Anne Frank House (Anne Frankhuis) displays the heart-rending existence of a German-Jewish girl on the precipice of womanhood living in Amsterdam and hiding from the Nazis during World War II — a girl we all know from her famous diary. Bringing her pages to life, a visit to Anne Frank House Museum is a sobering and must-see experience.
Sadly, for those not aware of the Anne Frank story, the Gestapo raided the annex and all the occupants were sent to camps. Anne's father Otto Frank was the only survivor of those hiding in the Secret Annex. Anne's wish was for her diary to be published after the war, which Otto honored, and then devoted himself post-war to working for human rights and mutual respect among people.
Visitors should be aware that Anne Frank House is a popular attraction with long queues and a waiting period of up to 45 minutes. It's recommended to purchase tickets online for a reserved time to avoid the lines.
Canals of Amsterdam
Known as the 'Venice of the North' for its lace-like web of concentric canals, this unique and picturesque attribute of Amsterdam lends a romantic sensibility to the progressive city and is a popular draw for visitors. For Amsterdammers who aren't traversing the city on a bicycle, it's simply a way to get around.
To explore the canals, you can go by boat, the hop-on, hop-off Canal Bus, on a designated canal cruise, or simply stroll around to soak up the ambience and marvel at the architecture of the houses and bridges. A unique feature of the canal houses is their size. In the 17th-century, homeowners were taxed on a building's width and not height, which accounts for the varying heights of the edifices and narrowness of some of the houses.
You'd expect an interesting city like Amsterdam to have a rich and varied past. The Amsterdam Museum (formerly known as the Amsterdam Historical Museum) offers lively and interactive insight into this multi-layered international city. From medieval times to soccer-crazed fans, a varied collection of art, objects, and archaeological finds brings Amsterdam to life.
Housed in a former convent, walk past the huge portraits in the Civil Guards Gallery to access the Amsterdam Museum's current exhibitions. The Amsterdam DNA exhibition is an opportunity to get under the skin of the local Amsterdammers and see how the values of enterprise, freedom of thought, creativity, and civic tenets underpin and helped to shape the modern-day city.
The Golden Age exhibition is a celebration of Holland's Golden Age of the 17th century — an era of great adventure, world trade, the United Dutch East India Company, economic wealth and growth, cultural and religious diversity, monarchy, artistic endeavors, and the construction of the Amsterdam canals. However it was also a dark time of slavery and war. This historical period, considered to be the blueprint for the modern incarnation of the Netherlands, comes to life in multimedia displays and stunning pieces by Golden Age contemporaries such as Rembrandt.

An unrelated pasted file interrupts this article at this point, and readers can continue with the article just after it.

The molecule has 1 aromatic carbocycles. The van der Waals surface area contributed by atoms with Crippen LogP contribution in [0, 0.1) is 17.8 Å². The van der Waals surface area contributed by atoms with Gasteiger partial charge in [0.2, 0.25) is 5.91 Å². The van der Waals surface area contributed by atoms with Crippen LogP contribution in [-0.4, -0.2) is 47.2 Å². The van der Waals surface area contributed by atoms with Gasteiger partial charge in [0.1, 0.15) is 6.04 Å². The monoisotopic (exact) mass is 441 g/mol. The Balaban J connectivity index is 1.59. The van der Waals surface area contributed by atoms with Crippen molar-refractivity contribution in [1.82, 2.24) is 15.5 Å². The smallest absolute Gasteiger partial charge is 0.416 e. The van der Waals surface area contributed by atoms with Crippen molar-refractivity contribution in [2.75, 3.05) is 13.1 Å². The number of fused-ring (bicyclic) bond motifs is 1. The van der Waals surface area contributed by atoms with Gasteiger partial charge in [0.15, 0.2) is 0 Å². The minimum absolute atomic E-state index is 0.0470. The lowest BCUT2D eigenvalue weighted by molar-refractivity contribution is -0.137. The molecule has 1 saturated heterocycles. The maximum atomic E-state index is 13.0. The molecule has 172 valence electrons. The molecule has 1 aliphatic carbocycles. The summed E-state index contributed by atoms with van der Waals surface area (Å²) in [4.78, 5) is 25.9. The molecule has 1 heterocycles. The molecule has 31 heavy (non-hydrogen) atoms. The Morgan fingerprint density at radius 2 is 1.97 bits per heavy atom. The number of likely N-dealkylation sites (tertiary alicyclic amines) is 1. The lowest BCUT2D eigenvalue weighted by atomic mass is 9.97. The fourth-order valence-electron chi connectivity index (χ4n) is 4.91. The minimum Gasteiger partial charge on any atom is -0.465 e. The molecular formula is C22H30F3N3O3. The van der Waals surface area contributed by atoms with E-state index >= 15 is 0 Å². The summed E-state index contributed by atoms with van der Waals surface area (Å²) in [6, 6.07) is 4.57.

Amsterdam is home to one of the world's most famous and popular beers, Heineken, and its old, now-defunct brewery. While it is now brewed on the outskirts of the city, you may occasionally still spy the Heineken horse-drawn cart transporting kegs around town.
Whether you worship at the altar of the Dutch pilsner, or are simply interested in the ins and outs of a brewery, the Heineken Experience caters to all and is a popular draw for visitors to Amsterdam. Founded by Gerard Heineken in 1864, the original brewery has been transformed into the interactive Heineken Experience with tours of the facilities including an over-18 visit, which involves imbibing the product, naturally.
Home to such iconic works as Rembrandt's The Night Watch, Vermeer’s The Milkmaid, and treasured masterpieces by the likes of Steen, Brouwers, and Hals, the newly reopened Amsterdam's Rijksmuseum houses an exhaustive collection of Dutch art, including paintings, sculpture, ceramics, textiles, paper works, as well as historical furniture and interiors, fashion, weapons, and ship models. The entire Rijkmuseum collection consists of around 1 million historical items and objets d'art displayed in 80 galleries.
Van Gogh Museum
Think of suffering for your art, and the quintessential tortured artist and 19th-century painter Vincent Van Gogh immediately springs to mind. Opened in 1973, The Van Gogh Museum showcases the largest collection of the prolific Dutch artist's works in the world, including over 200 authentic paintings, 437 drawings, and 31 prints spanning five distinct periods over a decade.
And that infamous ear-lopping episode? During his stay in Arles in France, Van Gogh suffered a psychotic episode where he threatened fellow artist Paul Gaugin with a razor before severing a piece of his own left ear. After his discharge from an asylum, Van Gogh struggled to get back on track, but, despite recurrent lapses, he managed to produce 150 paintings, including masterpieces such as Irises, during his voluntary admission at Saint-Remy psychiatric hospital. Eventually he succumbed to depression and shot himself after completing his iconic work, Wheatfield with Crows, dying two days later in Auvers-sur-Oise, near Paris, on July, 29 1890. Art aficionados, however, remember Vincent Van Gogh as a post-impressionist renowned for his signature brushstroke style, saturation of color, and honest beauty.